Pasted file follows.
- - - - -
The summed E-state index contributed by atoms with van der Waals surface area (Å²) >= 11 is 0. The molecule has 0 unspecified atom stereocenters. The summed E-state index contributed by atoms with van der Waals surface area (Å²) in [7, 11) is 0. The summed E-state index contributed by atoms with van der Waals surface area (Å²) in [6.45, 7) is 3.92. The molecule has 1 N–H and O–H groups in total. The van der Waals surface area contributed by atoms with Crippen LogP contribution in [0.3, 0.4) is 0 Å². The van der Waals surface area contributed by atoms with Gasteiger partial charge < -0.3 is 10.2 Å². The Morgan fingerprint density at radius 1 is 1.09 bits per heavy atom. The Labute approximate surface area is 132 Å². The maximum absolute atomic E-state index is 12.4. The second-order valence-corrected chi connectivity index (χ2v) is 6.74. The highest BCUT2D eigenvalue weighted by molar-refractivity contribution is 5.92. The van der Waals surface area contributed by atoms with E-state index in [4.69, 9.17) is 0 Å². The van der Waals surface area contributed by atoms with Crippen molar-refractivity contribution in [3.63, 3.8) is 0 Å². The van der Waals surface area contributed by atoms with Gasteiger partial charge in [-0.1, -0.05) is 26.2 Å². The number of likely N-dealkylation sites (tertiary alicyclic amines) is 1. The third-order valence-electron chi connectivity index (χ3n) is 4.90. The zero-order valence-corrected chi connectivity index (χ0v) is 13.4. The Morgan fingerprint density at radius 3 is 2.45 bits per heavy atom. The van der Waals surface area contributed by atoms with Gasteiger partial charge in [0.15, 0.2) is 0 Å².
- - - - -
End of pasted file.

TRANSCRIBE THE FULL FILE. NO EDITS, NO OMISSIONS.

The summed E-state index contributed by atoms with van der Waals surface area (Å²) >= 11 is 0. The molecule has 0 unspecified atom stereocenters. The summed E-state index contributed by atoms with van der Waals surface area (Å²) in [7, 11) is 0. The summed E-state index contributed by atoms with van der Waals surface area (Å²) in [6.45, 7) is 3.92. The molecule has 1 N–H and O–H groups in total. The van der Waals surface area contributed by atoms with Crippen LogP contribution in [0.3, 0.4) is 0 Å². The van der Waals surface area contributed by atoms with Gasteiger partial charge < -0.3 is 10.2 Å². The Morgan fingerprint density at radius 1 is 1.09 bits per heavy atom. The Labute approximate surface area is 132 Å². The maximum absolute atomic E-state index is 12.4. The second-order valence-corrected chi connectivity index (χ2v) is 6.74. The highest BCUT2D eigenvalue weighted by molar-refractivity contribution is 5.92. The van der Waals surface area contributed by atoms with E-state index in [4.69, 9.17) is 0 Å². The van der Waals surface area contributed by atoms with Crippen molar-refractivity contribution in [3.63, 3.8) is 0 Å². The van der Waals surface area contributed by atoms with Gasteiger partial charge in [-0.1, -0.05) is 26.2 Å². The number of likely N-dealkylation sites (tertiary alicyclic amines) is 1. The third-order valence-electron chi connectivity index (χ3n) is 4.90. The zero-order valence-corrected chi connectivity index (χ0v) is 13.4. The Morgan fingerprint density at radius 3 is 2.45 bits per heavy atom. The van der Waals surface area contributed by atoms with Gasteiger partial charge in [0.15, 0.2) is 0 Å².